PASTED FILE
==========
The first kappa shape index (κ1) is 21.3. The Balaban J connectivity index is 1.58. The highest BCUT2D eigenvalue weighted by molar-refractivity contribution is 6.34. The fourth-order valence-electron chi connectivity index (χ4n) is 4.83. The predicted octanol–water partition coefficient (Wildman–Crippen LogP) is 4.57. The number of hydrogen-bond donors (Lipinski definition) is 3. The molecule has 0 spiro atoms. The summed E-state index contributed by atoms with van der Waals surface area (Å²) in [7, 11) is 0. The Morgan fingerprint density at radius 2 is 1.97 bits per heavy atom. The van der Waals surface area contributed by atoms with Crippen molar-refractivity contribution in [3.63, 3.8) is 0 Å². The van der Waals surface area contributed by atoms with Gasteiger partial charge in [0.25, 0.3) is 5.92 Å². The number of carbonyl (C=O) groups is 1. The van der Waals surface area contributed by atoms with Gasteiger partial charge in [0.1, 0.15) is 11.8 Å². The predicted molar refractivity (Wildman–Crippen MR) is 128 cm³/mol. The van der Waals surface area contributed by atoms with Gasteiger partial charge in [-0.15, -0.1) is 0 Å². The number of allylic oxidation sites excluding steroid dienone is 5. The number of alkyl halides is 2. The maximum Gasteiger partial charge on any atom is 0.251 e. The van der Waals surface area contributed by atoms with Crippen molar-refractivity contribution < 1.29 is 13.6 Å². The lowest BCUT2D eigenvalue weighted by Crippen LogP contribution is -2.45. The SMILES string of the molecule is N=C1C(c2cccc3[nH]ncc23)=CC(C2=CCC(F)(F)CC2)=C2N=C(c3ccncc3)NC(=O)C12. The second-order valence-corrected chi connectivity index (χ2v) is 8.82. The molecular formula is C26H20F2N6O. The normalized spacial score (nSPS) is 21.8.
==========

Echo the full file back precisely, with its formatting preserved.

The first kappa shape index (κ1) is 21.3. The Balaban J connectivity index is 1.58. The highest BCUT2D eigenvalue weighted by molar-refractivity contribution is 6.34. The fourth-order valence-electron chi connectivity index (χ4n) is 4.83. The predicted octanol–water partition coefficient (Wildman–Crippen LogP) is 4.57. The number of hydrogen-bond donors (Lipinski definition) is 3. The molecule has 0 spiro atoms. The summed E-state index contributed by atoms with van der Waals surface area (Å²) in [7, 11) is 0. The Morgan fingerprint density at radius 2 is 1.97 bits per heavy atom. The van der Waals surface area contributed by atoms with Crippen molar-refractivity contribution in [3.63, 3.8) is 0 Å². The van der Waals surface area contributed by atoms with Gasteiger partial charge in [0.25, 0.3) is 5.92 Å². The number of carbonyl (C=O) groups is 1. The van der Waals surface area contributed by atoms with Gasteiger partial charge in [0.1, 0.15) is 11.8 Å². The predicted molar refractivity (Wildman–Crippen MR) is 128 cm³/mol. The van der Waals surface area contributed by atoms with Gasteiger partial charge in [-0.15, -0.1) is 0 Å². The number of allylic oxidation sites excluding steroid dienone is 5. The number of alkyl halides is 2. The maximum Gasteiger partial charge on any atom is 0.251 e. The van der Waals surface area contributed by atoms with Crippen molar-refractivity contribution < 1.29 is 13.6 Å². The lowest BCUT2D eigenvalue weighted by Crippen LogP contribution is -2.45. The SMILES string of the molecule is N=C1C(c2cccc3[nH]ncc23)=CC(C2=CCC(F)(F)CC2)=C2N=C(c3ccncc3)NC(=O)C12. The second-order valence-corrected chi connectivity index (χ2v) is 8.82. The molecular formula is C26H20F2N6O. The normalized spacial score (nSPS) is 21.8.